This superb image was published on a postcard published before the FA Cup Final at The Crystal Palace on 15th April 1905, which Newcastle United lost 2-0 to Aston Villa, with both goals scored in either half by Harry Hampton. This was to be the first of four FA Cup Final appearances in 6 years, although they only managed to win it in 1910.
The team line up, from left to right, is:
Back Row – Andy Aitken, Billy McCracken, Bert Gosnell, Jimmy Howie, Jock Rutherford
Middle Row – Andy McCombie, Peter McWilliam, Ronald Orr
Front Row – Jimmy Lawrence, Jack Carr, Colin Veitch
In reality Billy McCracken, who played some of the games in April 1905 and was still a young player, and Ronald Orr didn’t play in the Final, Alec Gardner and Bill Appleyard, both not pictured, played. Regardless, it’s a beautiful image.
A similar postcard of the Aston Villa team was also published.
Inverness born left half Peter McWilliam started his playing career at junior club Heatherley in 1898 and joined Inverness Thistle in 1899, remaining with them for a season before joining Albion Rovers in 1900. He returned to Inverness Thistle in 1901 before joining First Division Newcastle United in August 1902, and he was a feature of the very successful period at Newcastle United between 1902 and 1911. Initially a fringe player, he made his Football League debut against Middlesbrough in October 1902, but only played in the first team on 12 occasions during his first two seasons. Breaking into the first team early in the 1904-05 season, he scored 12 goals in 242 games for The Toon, and was part of the 1904-05, 1905-06 and 1908-09 League Championship sides. He was an FA Cup Finalist in 1905, 1906 and 1908, on each occasion Newcastle lost, to Aston Villa, Everton and Wolverhampton Wanderers respectively. In 1910 he finally won an FA Cup winner’s medal as Newcastle beat Barnsley in a replay.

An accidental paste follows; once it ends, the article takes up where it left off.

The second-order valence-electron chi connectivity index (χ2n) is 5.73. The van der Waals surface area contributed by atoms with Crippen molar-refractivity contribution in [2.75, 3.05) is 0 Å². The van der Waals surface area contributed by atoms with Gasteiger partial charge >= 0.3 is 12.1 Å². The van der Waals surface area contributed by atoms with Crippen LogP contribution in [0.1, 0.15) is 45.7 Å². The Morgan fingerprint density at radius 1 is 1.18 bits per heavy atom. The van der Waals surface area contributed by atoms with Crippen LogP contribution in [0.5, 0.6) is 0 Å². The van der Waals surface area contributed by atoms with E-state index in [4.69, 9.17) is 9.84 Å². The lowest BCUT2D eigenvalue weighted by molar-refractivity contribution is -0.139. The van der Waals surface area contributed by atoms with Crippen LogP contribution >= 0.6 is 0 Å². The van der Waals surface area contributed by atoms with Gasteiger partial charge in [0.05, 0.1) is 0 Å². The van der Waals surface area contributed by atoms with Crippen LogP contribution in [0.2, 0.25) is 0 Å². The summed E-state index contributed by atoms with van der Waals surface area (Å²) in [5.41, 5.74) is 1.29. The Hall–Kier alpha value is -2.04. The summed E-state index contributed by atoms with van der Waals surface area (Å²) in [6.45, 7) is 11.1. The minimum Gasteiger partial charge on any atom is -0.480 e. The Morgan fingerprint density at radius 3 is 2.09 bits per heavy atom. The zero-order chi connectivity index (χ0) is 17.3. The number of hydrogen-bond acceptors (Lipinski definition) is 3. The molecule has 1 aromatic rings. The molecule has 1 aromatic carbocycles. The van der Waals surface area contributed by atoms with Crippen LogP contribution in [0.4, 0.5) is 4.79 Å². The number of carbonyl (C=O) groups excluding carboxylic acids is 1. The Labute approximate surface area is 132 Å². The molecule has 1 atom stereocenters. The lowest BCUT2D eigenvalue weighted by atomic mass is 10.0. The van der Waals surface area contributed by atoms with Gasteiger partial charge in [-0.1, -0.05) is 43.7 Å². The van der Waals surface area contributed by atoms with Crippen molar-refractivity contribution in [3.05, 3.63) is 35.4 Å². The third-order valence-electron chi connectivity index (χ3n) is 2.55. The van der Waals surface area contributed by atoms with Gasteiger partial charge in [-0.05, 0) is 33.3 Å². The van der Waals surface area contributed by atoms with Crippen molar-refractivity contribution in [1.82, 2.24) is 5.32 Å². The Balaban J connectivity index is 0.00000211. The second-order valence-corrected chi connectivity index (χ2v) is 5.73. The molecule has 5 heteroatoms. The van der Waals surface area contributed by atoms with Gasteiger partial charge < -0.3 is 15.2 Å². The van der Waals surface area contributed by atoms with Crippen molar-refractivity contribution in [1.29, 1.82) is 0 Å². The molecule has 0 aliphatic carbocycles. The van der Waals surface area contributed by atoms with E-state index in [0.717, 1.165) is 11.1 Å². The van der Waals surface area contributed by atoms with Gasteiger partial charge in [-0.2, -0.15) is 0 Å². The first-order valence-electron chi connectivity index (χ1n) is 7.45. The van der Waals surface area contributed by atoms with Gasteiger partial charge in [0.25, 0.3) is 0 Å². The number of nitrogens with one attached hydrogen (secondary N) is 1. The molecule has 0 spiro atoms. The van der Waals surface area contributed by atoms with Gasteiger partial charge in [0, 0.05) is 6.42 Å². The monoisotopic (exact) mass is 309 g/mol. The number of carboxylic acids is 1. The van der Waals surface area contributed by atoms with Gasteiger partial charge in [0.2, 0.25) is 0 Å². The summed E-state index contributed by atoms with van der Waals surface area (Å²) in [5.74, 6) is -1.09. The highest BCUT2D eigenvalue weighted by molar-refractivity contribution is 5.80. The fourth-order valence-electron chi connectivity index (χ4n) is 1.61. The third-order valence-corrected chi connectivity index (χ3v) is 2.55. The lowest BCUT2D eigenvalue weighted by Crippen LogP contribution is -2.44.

He was also capped eight times by the Scotland, making his debut in April 1905 in a 1-0 defeat to England at The Crystal Palace. The football world knew him as “Peter the Great”, and he was hugely popular with the Geordie fans. His playing career came to an end following a serious knee injury sustained in an international match against Wales in March 1911.
He first became manager at Tottenham Hotspur in December 1912 and managed the team during one of its successful periods. This included the Second Division Title in 1920 and following promotion, winning the FA Cup in 1921 and finishing runners up in the First Division in 1922. In February 1927 he left Spurs and was appointed to manage Middlesbrough in April 1927 having been enticed by an offer of a £1500 salary per annum.
Although he enjoyed some success at the club over seven seasons he never gained the full popularity of the fans and left in March 1934. He returned to London briefly as a chief scout for Arsenal, having declined their offer to manage them, before once again returning to manage Tottenham in May 1938, during which time he promoted many younger players to the first team from the ‘nursery side’ at Northfleet, including Bill Nicholson. The intervention of the Second World War effectively brought his managerial career to an end and he retired in June 1942.